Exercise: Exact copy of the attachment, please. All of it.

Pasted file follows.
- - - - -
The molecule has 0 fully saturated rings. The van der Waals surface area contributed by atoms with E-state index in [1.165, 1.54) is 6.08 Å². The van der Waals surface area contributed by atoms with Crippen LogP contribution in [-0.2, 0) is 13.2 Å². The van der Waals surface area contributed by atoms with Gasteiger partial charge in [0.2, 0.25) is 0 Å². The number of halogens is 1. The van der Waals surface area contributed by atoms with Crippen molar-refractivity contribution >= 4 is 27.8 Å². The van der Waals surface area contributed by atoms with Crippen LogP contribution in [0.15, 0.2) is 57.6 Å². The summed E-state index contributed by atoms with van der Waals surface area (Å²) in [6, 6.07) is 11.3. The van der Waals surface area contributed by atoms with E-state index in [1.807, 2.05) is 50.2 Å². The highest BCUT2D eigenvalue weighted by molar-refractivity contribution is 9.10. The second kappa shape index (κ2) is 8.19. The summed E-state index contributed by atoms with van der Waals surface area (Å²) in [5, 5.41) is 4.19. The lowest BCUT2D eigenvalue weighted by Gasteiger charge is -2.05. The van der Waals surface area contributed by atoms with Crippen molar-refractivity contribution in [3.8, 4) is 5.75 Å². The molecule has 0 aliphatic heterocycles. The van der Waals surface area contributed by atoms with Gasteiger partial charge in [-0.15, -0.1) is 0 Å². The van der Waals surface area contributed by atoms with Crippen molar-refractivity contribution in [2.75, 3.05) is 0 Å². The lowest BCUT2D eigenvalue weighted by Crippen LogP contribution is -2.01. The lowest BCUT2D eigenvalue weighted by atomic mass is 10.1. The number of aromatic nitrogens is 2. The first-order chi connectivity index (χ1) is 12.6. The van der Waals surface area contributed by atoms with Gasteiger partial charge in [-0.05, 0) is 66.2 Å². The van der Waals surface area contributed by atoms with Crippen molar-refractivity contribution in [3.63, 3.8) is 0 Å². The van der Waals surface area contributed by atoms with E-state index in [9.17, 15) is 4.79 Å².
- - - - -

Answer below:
The molecule has 0 fully saturated rings. The van der Waals surface area contributed by atoms with E-state index in [1.165, 1.54) is 6.08 Å². The van der Waals surface area contributed by atoms with Crippen LogP contribution in [-0.2, 0) is 13.2 Å². The van der Waals surface area contributed by atoms with Gasteiger partial charge in [0.2, 0.25) is 0 Å². The number of halogens is 1. The van der Waals surface area contributed by atoms with Crippen molar-refractivity contribution >= 4 is 27.8 Å². The van der Waals surface area contributed by atoms with Crippen LogP contribution in [0.15, 0.2) is 57.6 Å². The summed E-state index contributed by atoms with van der Waals surface area (Å²) in [6, 6.07) is 11.3. The van der Waals surface area contributed by atoms with E-state index in [1.807, 2.05) is 50.2 Å². The highest BCUT2D eigenvalue weighted by molar-refractivity contribution is 9.10. The second kappa shape index (κ2) is 8.19. The summed E-state index contributed by atoms with van der Waals surface area (Å²) in [5, 5.41) is 4.19. The lowest BCUT2D eigenvalue weighted by Gasteiger charge is -2.05. The van der Waals surface area contributed by atoms with Crippen molar-refractivity contribution in [3.8, 4) is 5.75 Å². The molecule has 0 aliphatic heterocycles. The van der Waals surface area contributed by atoms with Gasteiger partial charge in [-0.15, -0.1) is 0 Å². The van der Waals surface area contributed by atoms with Crippen molar-refractivity contribution in [2.75, 3.05) is 0 Å². The lowest BCUT2D eigenvalue weighted by Crippen LogP contribution is -2.01. The lowest BCUT2D eigenvalue weighted by atomic mass is 10.1. The number of aromatic nitrogens is 2. The first-order chi connectivity index (χ1) is 12.6. The van der Waals surface area contributed by atoms with Gasteiger partial charge in [-0.05, 0) is 66.2 Å². The van der Waals surface area contributed by atoms with Crippen molar-refractivity contribution in [3.63, 3.8) is 0 Å². The van der Waals surface area contributed by atoms with E-state index in [9.17, 15) is 4.79 Å².